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I've noticed that some Western Digital hard drives are now sporting 4K sectors, that is, the sectors are larger: 4096 bytes vs. the long-standing standard of 512 bytes. So:

  • What's the big deal with 4K sectors? Is it marketing hype, or a real advantage?
  • Why should somebody building a new PC care, or not, about 4K sectors?
  • Why is this transition taking place now? Why didn't it happen sooner?
  • Are there things to look out for when buying a 4K sector hard drive? e.g. incompatibility?
  • Anything else we should know about 4K sectors?
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3 Answers 3

up vote 7 down vote accepted

Bar none, this is the best article I have read on the topic:

http://www.anandtech.com/show/2888

In a nutshell, to answer your questions:

  • What's the big deal with 4K sectors?

The primary advantage is more efficient use of the raw storage space. The necessary ECC calculations were starting to provide diminishing returns using 512 byte sectors, but they can be done much more efficiently on larger sector sizes.

  • Is it marketing hype, or a real advantage?

The real advantage is that drives larger than 2TB will be more affordable and reliable sooner than without the transition. The same idea holds for smaller drives too, but the returns aren't as dramatic. There are some theoretical advantages to having the sector size map to the common allocation size in a volume (4K for NTFS is about as common as dirt) and memory pages are generally 4K in size as well (makes the pagefile/swap happy).

  • Why should somebody building a new PC care, or not, about 4K sectors?

Today - the only thing you should care about it is probably not getting one. There are still a few kinks that are being worked out that if you aren't aware of might cause you grief. Windows XP support is one, the drives lying about their geometry is another.

  • Why is this transition taking place now? Why didn't it happen sooner?

It has been in transition for many years already, but consumer drives are just starting to appear on the market.

  • Are there things to look out for when buying a 4K sector hard drive? e.g. incompatibility?

You probably won't experience a problem with Windows 7 or Vista, but any of the older Microsoft OS's might cause you grief. There is compatibility built in, but because of sector alignment issues it might cause performance degradation.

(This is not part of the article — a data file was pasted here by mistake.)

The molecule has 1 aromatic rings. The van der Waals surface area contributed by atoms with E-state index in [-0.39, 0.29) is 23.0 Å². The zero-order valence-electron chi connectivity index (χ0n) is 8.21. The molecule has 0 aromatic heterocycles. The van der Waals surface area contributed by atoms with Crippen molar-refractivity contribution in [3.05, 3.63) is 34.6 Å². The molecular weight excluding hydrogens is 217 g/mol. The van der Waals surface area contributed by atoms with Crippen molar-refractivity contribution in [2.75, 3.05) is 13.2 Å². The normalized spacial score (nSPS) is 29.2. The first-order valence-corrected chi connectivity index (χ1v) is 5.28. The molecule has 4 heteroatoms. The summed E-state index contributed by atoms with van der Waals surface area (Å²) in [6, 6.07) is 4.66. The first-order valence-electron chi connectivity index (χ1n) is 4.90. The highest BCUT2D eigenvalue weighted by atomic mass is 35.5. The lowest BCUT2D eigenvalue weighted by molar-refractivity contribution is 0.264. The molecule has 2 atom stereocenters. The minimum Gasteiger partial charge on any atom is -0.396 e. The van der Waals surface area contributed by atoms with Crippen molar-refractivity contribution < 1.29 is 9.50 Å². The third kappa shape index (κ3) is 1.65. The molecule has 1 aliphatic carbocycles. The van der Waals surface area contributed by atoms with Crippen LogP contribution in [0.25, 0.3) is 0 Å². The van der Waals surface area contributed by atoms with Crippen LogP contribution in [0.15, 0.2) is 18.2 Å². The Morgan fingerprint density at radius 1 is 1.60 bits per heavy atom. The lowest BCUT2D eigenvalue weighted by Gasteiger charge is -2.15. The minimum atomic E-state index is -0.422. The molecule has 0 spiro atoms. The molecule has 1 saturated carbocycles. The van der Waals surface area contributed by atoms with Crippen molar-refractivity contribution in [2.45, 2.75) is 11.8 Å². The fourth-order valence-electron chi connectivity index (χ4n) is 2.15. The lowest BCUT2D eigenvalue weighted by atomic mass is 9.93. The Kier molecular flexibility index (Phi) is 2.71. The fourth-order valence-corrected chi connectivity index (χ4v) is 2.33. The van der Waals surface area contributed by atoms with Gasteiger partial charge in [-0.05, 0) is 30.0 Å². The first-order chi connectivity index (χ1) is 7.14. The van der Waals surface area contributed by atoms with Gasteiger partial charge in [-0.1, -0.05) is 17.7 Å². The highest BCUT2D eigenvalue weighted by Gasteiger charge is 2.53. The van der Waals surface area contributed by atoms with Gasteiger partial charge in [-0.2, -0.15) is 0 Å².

• Anything else we should know about 4K sectors?

Read the article, brush up on your math, and then read it again. Really it is a good thing and will enable the storage industry to continue forward more rapidly.

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Also, I believe it equals more storage for the sticker capacity. arstechnica.com/microsoft/news/2010/03/… –  Nathaniel Apr 21 '10 at 23:55

here's an in depth on what and why http://lwn.net/Articles/322777/

Windows XP doesn't support it. Linux userspace tools are not all there yet.

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512 byte sectors started whenever we had really small media, like less than 300k floppy disks. It made sense then, it doesn't really make sense now. The thing about 4k sectors is that a lot of drives are already using it, but they have firmware faking 512 sectors. This is especially true for flash media and SSDs. I believe 4k is the de-facto internal SSD standard.

So manufacturers just figured to cut out the middle man and let the OS handle the 4k sectors in a way it knows how to(which ends up being better once we get full support for it)

If you're building a new PC it does matter. Some OSs may not support 4k sectors at all(read: older) and most OSs and filesystems still are optimized for 512 byte sectors. One thing that comes to mind is OpenBSD. It currently does not perform as well with 4k sectors compared to 512 byte sectors. Among the problems is partition alignment. By default, the first partition is not aligned on a 4k boundary.

The transition is probably taking place now because of the large surge of SSDs. SSDs like I said use 4k sectors internally anyway, so it's much better to let the OS handle these raw than leave it up to the firmware to try to guess what the OS wants.

I'm sure some old motherboards may have problems with such harddrives, but anything you bought recently(past 5 years) should definitely be compatible.

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What if I write my own OS? Do I still need to care about 4k at the beginning or will it work fine? –  Cole Johnson Sep 8 '12 at 4:23
    
@ColeJohnson it depends. If you're writing your own ATA driver, then yes, you'll have to make sure that your sector size isn't assumed to be 512 bytes. If you're using the BIOS(ala int 13h), then it depends on your BIOS. I imagine some may try to emulate 512 byte sectors for compatibility, but I don't know really –  Earlz Sep 8 '12 at 4:59
    
I thought it was the hard drive hardware that emulated it not bios –  Cole Johnson Sep 11 '12 at 23:16
    
@ColeJohnson it is harddrive hardware. Some BIOSs may have problems booting from 4K sector disks though, or only load 512 bytes. I'm not saying that's the case with any motherboard, but it's a possibility since it was a common assumption years ago that sectors are 512 bytes –  Earlz Sep 12 '12 at 4:49

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